Mind The Gap! · The Secret Of Systems

The Value Of Money.

Money, Described As A System.

The Secret Of Systems, Part 4.

Money has always been a puzzling phenomenon, not surprisingly as it has many features that are truly paradoxical. The first is that something all but worthless – a piece of printed paper, for example – has a value attributed to it. Indeed, Rudolf Steiner in his series of lectures entitled ‘World Economy’, speaks of how in our modern age, what we use as money should actually have no intrinsic value at all.

In order to understand why this should be, and why this is pertinent to a system, I need to digress. It is, after all, my style. Because, in the same series of lectures, Rudolf Steiner speaks of the dissonant nature of value, which as you can appreciate, is closely bound to the concept of money. Here, he speaks of how the seller values the money he receives more than the product he sells. This can be explained in simple terms by saying that the seller can use the money he is paid to produce more of the things he sells. In short, he can produce another item to sell as well as live from the proceeds. There may be a little left over as well for a rainy day.

On the other hand, the money the buyer pays to buy the item is worth less to him than the item he has bought. If he has a business, he will have some skill that allows him to employ that item to his own profit. For example, a travelling salesman will find that he can pick up orders for this product, and with this, can buy as many as were ordered and having purchased them, sell them at a profit on his return. In this way, he too makes a living by serving others.

Every transaction fulfils this pattern. That is to say, the seller values the money he is paid more than the product he sells, for the buyer, it is the inverse. It must be clearly stated that in both cases, the money and the product are exactly the same. It is only the difference in circumstances and the individual capacities of the seller and buyer that make any change in their value.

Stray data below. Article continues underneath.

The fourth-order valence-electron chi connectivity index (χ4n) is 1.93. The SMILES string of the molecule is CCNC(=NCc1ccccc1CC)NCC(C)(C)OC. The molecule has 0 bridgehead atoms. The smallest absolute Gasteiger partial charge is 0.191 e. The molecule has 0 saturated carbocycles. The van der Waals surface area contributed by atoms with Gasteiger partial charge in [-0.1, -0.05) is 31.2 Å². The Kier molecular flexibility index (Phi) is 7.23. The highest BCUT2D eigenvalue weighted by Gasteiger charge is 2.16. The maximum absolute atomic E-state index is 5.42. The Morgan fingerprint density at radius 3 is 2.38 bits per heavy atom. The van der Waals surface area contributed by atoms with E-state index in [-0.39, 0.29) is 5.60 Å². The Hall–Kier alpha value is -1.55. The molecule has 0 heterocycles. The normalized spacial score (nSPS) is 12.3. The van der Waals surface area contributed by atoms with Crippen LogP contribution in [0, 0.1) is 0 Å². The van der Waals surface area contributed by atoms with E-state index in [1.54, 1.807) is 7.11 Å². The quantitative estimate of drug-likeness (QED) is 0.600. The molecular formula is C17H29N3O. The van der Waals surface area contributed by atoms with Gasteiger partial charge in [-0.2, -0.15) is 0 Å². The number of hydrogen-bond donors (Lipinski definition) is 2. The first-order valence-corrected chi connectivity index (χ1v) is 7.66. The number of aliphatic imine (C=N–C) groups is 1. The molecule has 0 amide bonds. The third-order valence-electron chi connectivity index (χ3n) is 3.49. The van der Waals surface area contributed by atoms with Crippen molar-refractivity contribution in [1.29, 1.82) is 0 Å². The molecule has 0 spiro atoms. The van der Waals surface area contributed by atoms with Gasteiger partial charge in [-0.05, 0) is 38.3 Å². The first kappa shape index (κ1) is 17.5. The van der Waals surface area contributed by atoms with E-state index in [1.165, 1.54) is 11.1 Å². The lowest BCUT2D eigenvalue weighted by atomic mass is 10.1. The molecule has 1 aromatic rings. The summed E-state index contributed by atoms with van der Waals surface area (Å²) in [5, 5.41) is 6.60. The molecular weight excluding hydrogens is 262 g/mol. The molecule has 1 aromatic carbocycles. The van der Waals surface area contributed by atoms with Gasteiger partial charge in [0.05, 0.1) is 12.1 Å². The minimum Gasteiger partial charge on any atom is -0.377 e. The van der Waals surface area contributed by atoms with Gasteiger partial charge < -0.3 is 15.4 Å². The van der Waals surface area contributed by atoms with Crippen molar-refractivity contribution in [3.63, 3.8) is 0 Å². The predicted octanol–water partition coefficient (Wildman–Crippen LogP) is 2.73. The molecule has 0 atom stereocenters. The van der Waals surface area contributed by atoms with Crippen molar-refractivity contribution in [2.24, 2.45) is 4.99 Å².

The value a person gives to money has nothing to do with the amount of money in that person’s wallet. In the hands of an intelligent person, that money will have more value than in the hands of a stupid one. Wisdom, which is a capacity that is the domain of humans will increase the value of that money. Stupidity devalues it; put better, not infrequently it means there is no value associated with it at all. In this instance, it is merely squandered.

In either case, the point is that the amount of money is irrelevant. It is the person’s ability to put that money to good use that makes the difference. In the above case of seller and buyer, if both people are wise, the transaction will mean the money has the most value that it can possibly have. If both are stupid, the amount is reduced, almost to the point where the value of the money is nothing more than its face value. In this instance, there is no ‘added value’. This is the blunt end of the supermarket transaction where there is so little humanity that money really is only paper.

The real point of this post is to show that whilst money is merely the medium of transaction but the manner in which it is subsequently employed will demonstrate the true value of that money.

Worthless Money.

When a human is paid by the hour, it is as if they are sold by the pound. Where is their individuality?